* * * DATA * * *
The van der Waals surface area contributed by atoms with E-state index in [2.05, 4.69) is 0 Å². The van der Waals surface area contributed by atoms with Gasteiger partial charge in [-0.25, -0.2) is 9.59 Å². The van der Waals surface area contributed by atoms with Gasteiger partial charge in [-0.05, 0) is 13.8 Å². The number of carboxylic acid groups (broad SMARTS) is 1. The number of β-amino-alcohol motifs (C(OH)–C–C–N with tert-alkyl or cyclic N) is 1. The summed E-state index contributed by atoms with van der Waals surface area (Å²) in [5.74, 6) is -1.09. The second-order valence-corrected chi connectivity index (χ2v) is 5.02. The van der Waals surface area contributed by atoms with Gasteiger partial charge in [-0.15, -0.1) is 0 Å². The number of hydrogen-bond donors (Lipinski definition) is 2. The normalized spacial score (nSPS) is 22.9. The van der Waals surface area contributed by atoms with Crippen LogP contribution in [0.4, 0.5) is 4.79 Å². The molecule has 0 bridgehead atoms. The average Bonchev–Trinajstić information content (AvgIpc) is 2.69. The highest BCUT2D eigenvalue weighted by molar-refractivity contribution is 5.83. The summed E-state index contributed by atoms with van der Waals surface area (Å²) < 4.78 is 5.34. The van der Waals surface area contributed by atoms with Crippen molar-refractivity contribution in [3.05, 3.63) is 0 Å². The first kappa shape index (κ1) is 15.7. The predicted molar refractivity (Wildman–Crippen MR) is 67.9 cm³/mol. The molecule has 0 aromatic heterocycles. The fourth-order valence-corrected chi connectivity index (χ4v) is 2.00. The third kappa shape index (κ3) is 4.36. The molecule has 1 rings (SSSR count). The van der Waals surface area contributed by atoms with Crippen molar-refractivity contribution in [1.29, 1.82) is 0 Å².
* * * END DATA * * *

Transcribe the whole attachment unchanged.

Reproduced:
The van der Waals surface area contributed by atoms with E-state index in [2.05, 4.69) is 0 Å². The van der Waals surface area contributed by atoms with Gasteiger partial charge in [-0.25, -0.2) is 9.59 Å². The van der Waals surface area contributed by atoms with Gasteiger partial charge in [-0.05, 0) is 13.8 Å². The number of carboxylic acid groups (broad SMARTS) is 1. The number of β-amino-alcohol motifs (C(OH)–C–C–N with tert-alkyl or cyclic N) is 1. The summed E-state index contributed by atoms with van der Waals surface area (Å²) in [5.74, 6) is -1.09. The second-order valence-corrected chi connectivity index (χ2v) is 5.02. The van der Waals surface area contributed by atoms with Gasteiger partial charge in [-0.15, -0.1) is 0 Å². The number of hydrogen-bond donors (Lipinski definition) is 2. The normalized spacial score (nSPS) is 22.9. The van der Waals surface area contributed by atoms with Crippen LogP contribution in [0.4, 0.5) is 4.79 Å². The molecule has 0 bridgehead atoms. The average Bonchev–Trinajstić information content (AvgIpc) is 2.69. The highest BCUT2D eigenvalue weighted by molar-refractivity contribution is 5.83. The summed E-state index contributed by atoms with van der Waals surface area (Å²) < 4.78 is 5.34. The van der Waals surface area contributed by atoms with Crippen molar-refractivity contribution in [3.05, 3.63) is 0 Å². The first kappa shape index (κ1) is 15.7. The predicted molar refractivity (Wildman–Crippen MR) is 67.9 cm³/mol. The molecule has 0 aromatic heterocycles. The fourth-order valence-corrected chi connectivity index (χ4v) is 2.00. The third kappa shape index (κ3) is 4.36. The molecule has 1 rings (SSSR count). The van der Waals surface area contributed by atoms with Crippen molar-refractivity contribution in [1.29, 1.82) is 0 Å².